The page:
"I was not expecting a free ride," said Mr. Snyder, 45, "but this is an obstacle course they put in place."
The U.S. Supreme Court overturned the District of Columbia's 32-year ban on handguns in 2008, a victory for the gun-rights lobby that seemed to promise a more permissive era in America's long tussle over gun ownership. Since then, the city has crafted rules that are proving a new, powerful deterrent to residents who want to buy firearms.
Legal gun owners must be registered by the city, a red flag for many in the gun-rights community concerned that registration lists could be used to confiscate firearms. The District limits the number of bullets a gun can hold and the type of firearm residents can buy. It requires that by next year manufacturers sell guns equipped with a special identification technology—one that hasn't yet been adopted by the industry.
The Supreme Court is now deliberating a case challenging handgun bans in Chicago and Oak Park, Ill., which are similar to the former ban in Washington, D.C., and is widely expected to side with gun-rights groups. The experience of Washington, D.C., however, suggests a pro-gun ruling by the Supreme Court doesn't mean an end to the matter. Here, the battle over whether residents can own guns has been replaced by a fresh debate over whether lawmakers can restrict legal gun ownership.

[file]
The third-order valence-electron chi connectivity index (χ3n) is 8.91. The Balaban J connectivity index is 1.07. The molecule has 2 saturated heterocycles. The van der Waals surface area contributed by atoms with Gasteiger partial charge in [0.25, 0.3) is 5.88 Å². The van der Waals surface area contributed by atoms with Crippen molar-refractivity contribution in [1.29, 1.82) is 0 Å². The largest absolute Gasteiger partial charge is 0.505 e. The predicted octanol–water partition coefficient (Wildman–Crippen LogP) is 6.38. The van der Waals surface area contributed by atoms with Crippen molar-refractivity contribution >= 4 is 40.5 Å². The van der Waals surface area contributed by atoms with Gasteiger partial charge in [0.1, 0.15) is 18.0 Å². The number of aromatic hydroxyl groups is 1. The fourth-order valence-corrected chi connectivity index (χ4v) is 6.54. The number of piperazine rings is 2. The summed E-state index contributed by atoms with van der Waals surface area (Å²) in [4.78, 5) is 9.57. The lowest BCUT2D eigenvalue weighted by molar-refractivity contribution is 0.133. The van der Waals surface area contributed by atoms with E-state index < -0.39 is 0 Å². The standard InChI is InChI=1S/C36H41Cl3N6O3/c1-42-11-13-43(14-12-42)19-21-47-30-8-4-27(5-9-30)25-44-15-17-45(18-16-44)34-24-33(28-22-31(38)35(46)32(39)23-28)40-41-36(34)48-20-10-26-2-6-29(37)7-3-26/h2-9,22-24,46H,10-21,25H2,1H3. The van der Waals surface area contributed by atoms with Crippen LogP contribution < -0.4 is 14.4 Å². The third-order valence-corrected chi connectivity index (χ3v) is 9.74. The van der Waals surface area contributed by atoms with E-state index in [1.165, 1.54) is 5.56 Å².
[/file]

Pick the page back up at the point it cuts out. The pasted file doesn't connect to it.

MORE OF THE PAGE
Eleanor Holmes Norton, the District of Columbia's non-voting representative in Congress, is blunt about the point of the city's laws: discouraging gun ownership.
"To get them you have to go through a bureaucracy that makes it difficult," she said in an interview. Her constituents tend to oppose firearms because of gun violence, she said. "Nobody thinks we would have fewer shootings and fewer homicides if we had more relaxed gun laws."
Kenneth Barnes, 65, became a D.C. gun-law activist after his son was shot to death in his clothing store in 2001. He supports the city's current gun law. "I have no issue with the right to bear arms," but the Supreme Court's decision gave the city the right to set gun laws for its citizens, he said. "What we're talking about is self determination."
In 2009, the first full year the law was in effect, homicides in the city dropped to 143 from 186 in 2008. The 2009 total was the lowest since 1966. Read More
Source: Wall Street Journal
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